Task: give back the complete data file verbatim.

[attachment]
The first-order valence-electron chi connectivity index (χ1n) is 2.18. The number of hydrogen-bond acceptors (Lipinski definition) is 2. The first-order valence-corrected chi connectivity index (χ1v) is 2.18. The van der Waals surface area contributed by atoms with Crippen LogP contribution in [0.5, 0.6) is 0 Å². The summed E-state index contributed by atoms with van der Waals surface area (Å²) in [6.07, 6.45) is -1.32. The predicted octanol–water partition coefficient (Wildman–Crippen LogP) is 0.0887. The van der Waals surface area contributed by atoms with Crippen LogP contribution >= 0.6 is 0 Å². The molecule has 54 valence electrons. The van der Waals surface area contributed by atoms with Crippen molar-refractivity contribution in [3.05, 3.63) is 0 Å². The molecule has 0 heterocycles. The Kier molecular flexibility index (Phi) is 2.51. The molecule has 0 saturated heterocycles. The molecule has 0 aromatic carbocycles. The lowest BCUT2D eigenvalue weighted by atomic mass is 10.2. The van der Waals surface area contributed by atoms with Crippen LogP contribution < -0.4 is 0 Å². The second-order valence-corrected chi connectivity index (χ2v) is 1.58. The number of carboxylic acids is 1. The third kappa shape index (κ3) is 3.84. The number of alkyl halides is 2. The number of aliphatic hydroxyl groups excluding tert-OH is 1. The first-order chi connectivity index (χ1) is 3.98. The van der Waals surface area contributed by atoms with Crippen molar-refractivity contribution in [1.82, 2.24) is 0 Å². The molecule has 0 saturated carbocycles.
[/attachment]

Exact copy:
The first-order valence-electron chi connectivity index (χ1n) is 2.18. The number of hydrogen-bond acceptors (Lipinski definition) is 2. The first-order valence-corrected chi connectivity index (χ1v) is 2.18. The van der Waals surface area contributed by atoms with Crippen LogP contribution in [0.5, 0.6) is 0 Å². The summed E-state index contributed by atoms with van der Waals surface area (Å²) in [6.07, 6.45) is -1.32. The predicted octanol–water partition coefficient (Wildman–Crippen LogP) is 0.0887. The van der Waals surface area contributed by atoms with Crippen LogP contribution >= 0.6 is 0 Å². The molecule has 54 valence electrons. The van der Waals surface area contributed by atoms with Crippen molar-refractivity contribution in [3.05, 3.63) is 0 Å². The molecule has 0 heterocycles. The Kier molecular flexibility index (Phi) is 2.51. The molecule has 0 saturated heterocycles. The molecule has 0 aromatic carbocycles. The lowest BCUT2D eigenvalue weighted by atomic mass is 10.2. The van der Waals surface area contributed by atoms with Crippen LogP contribution < -0.4 is 0 Å². The second-order valence-corrected chi connectivity index (χ2v) is 1.58. The number of carboxylic acids is 1. The third kappa shape index (κ3) is 3.84. The number of alkyl halides is 2. The number of aliphatic hydroxyl groups excluding tert-OH is 1. The first-order chi connectivity index (χ1) is 3.98. The van der Waals surface area contributed by atoms with Crippen molar-refractivity contribution in [1.82, 2.24) is 0 Å². The molecule has 0 saturated carbocycles.